“I knew you couldn’t,” exclaimed that worthy.
“I know I can do it,” said Stephen, excitedly. “Let’s try again.”
After a few more trials he made the two clear-boards, and Mr. Cripps was duly astonished and impressed.
“That’s what I call smart play,” said he. “Now, if I was a betting man, I’d wager a sixpence you couldn’t do it again.”
“Yes, I can, but I won’t bet,” said Stephen. He did do it again, and Mr. Cripps said it was a good job for him the young swell didn’t bet, or he would have lost his sixpence. Stephen was triumphant.
How long he would have gone on showing off his prowess to the admiring landlord of the Cockchafer, and how far he might have advanced in the art of public-house bagatelle, I cannot say, but the sudden striking of a clock and the entry of visitors into the room reminded him where he was.
“I must go back now,” he said, hurriedly.
“Must you? Well, come again soon. I’ve a great fancy to learn that there stroke. I’m a born fool at bagatelle. What do you say to another ginger-beer before you go?”
Stephen said “Thank you,” and then taking the newspaper in his hand bade Cripps good-bye.
“Good-bye, my fine young fellow. You’re one of the right sort, you are. No stuck-up nonsense about you. That’s why I fancy you. Bye-bye. My love to Mr. Loman.”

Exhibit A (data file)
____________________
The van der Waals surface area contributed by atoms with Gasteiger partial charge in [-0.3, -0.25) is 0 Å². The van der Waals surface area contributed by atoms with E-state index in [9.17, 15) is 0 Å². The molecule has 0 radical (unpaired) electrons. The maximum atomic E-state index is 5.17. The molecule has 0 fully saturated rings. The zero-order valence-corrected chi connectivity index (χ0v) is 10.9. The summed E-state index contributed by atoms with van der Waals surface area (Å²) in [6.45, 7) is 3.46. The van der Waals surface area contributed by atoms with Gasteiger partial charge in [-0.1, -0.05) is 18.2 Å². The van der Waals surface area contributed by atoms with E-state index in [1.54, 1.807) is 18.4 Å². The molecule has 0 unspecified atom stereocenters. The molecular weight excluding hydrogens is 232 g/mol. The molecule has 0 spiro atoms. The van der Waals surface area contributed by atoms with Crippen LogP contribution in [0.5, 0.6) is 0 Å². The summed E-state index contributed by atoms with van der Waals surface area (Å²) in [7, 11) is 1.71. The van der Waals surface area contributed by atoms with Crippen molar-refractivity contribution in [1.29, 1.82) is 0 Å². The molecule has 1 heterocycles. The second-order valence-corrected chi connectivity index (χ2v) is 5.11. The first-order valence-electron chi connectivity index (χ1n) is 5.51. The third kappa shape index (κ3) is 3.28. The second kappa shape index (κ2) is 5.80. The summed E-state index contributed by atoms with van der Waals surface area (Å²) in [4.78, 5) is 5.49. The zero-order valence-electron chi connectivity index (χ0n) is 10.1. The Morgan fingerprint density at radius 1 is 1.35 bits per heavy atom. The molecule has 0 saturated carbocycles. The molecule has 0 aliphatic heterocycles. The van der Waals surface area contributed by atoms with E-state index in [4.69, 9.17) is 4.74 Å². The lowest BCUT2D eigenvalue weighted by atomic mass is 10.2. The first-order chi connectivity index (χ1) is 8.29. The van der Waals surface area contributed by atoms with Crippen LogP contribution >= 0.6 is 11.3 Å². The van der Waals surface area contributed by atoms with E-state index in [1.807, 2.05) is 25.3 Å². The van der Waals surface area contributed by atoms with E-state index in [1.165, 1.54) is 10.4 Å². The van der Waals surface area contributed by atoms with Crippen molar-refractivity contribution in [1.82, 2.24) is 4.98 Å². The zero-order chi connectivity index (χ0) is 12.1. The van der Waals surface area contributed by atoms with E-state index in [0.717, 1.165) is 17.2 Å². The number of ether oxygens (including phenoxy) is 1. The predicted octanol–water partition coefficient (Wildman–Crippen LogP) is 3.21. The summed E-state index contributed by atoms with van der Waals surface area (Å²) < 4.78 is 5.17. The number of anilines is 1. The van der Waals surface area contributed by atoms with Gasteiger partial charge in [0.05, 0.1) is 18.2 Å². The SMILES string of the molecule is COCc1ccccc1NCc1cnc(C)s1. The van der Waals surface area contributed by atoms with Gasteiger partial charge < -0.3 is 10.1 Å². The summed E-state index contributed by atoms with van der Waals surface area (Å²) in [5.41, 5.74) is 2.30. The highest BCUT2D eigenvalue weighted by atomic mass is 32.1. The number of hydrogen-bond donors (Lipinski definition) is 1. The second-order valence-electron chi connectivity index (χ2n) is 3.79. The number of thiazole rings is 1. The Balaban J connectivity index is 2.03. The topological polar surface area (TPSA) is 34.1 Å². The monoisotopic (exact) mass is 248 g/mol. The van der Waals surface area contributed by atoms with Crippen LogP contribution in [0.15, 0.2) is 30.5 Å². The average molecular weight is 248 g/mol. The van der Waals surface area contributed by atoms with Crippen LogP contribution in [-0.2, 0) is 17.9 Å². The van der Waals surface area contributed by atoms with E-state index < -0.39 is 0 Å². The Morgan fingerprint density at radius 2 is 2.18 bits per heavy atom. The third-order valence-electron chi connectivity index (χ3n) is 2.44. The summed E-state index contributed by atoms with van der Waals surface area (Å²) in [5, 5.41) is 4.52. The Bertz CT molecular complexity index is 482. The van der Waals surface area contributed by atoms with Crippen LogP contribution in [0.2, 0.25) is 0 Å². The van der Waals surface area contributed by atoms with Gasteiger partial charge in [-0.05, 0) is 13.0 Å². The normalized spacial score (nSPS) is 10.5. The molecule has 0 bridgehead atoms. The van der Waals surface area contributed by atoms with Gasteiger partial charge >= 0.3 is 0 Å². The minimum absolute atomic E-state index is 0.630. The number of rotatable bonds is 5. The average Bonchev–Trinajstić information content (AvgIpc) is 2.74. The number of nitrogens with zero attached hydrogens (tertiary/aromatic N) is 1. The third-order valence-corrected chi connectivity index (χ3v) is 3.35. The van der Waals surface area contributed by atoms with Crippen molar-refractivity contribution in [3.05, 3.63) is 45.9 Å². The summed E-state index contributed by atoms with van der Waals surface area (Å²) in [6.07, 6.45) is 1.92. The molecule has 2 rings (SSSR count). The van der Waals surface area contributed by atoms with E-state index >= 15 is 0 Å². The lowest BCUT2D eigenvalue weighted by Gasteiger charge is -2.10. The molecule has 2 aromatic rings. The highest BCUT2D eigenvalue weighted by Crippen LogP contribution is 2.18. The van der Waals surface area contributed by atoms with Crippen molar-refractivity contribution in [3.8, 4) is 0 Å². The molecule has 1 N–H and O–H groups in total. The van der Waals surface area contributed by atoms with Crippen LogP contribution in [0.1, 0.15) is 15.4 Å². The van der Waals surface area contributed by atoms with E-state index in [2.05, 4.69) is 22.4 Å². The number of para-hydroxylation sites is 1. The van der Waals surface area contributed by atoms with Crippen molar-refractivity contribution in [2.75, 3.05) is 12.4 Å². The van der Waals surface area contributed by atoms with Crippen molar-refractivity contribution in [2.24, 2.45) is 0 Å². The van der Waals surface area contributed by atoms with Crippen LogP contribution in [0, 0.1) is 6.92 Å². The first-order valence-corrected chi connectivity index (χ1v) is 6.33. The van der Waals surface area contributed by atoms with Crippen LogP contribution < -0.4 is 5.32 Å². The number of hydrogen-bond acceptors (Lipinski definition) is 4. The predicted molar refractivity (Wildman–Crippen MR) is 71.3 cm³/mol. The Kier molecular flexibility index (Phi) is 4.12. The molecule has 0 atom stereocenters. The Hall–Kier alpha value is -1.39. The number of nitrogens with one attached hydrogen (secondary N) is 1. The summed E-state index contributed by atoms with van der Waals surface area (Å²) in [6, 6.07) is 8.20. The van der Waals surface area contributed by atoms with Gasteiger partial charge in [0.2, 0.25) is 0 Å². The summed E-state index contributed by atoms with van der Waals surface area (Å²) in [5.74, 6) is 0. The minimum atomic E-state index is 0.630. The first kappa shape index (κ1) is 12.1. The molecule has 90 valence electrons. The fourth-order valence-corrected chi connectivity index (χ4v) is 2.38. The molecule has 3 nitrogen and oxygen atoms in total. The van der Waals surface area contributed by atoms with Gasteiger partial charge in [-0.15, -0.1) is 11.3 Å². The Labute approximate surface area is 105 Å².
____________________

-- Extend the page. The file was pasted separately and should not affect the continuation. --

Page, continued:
Stephen hurried back to Saint Dominic’s as fast as his legs would carry him. He was not quite comfortable about his evening’s proceedings, although he was not aware of having done anything wicked. Loman, a monitor, had given him leave to go down to Maltby, so that was hardly a crime; and as to the Cockchafer—well, he had only been in the private part of the house, and not the public bar, and surely there had been no harm in drinking ginger-beer and playing bagatelle, especially when he had distinctly refused to bet on the latter. But, explain it as he would, Stephen felt uncomfortable enough to determine him to say as little as possible about his expedition.
He found Loman impatiently awaiting him.
“Wherever have you been to all this time?” he demanded.
“The papers were all sold out,” said Stephen. “I tried seven places.”
Loman had eagerly caught up and opened the paper while Stephen nervously made this explanation, and he took no further heed of his fag, who presently, seeing he was no longer wanted, and relieved to get out of reach of questions, prudently retired.
A glance sufficed to confirm the bad news about the Derby. Sir Patrick had won, and it was a fact therefore that Loman owed Cripps and his friend between them thirty pounds, without the least possibility of paying them.
One thing was certain. He must see Cripps on Saturday, and trust to his luck (though that of late had not been very trustworthy) to pull him through, somehow.
Alas! what a spirit this in which to meet difficulties! Loman had yet to learn that it is one thing to regret, and another thing to repent; that it is one thing to call one’s self a fool, and another thing, quite, to cease to be one.
But, as he said to himself, he must go through with it now, and the first step took him deeper than ever into the mire.
For the coming Saturday was the day of the great cricket match, Sixth versus School, from which a Dominican would as soon think of deserting as of emigrating.
But Loman must desert if he was to keep his appointment, and he managed the proceeding with his now characteristic untruthfulness; a practice he would have scorned only a few months ago. How easy the first wrong step! What a long, weary road when one, with aching heart, attempts to retrace the way! And at present Loman had made no serious effort in that direction.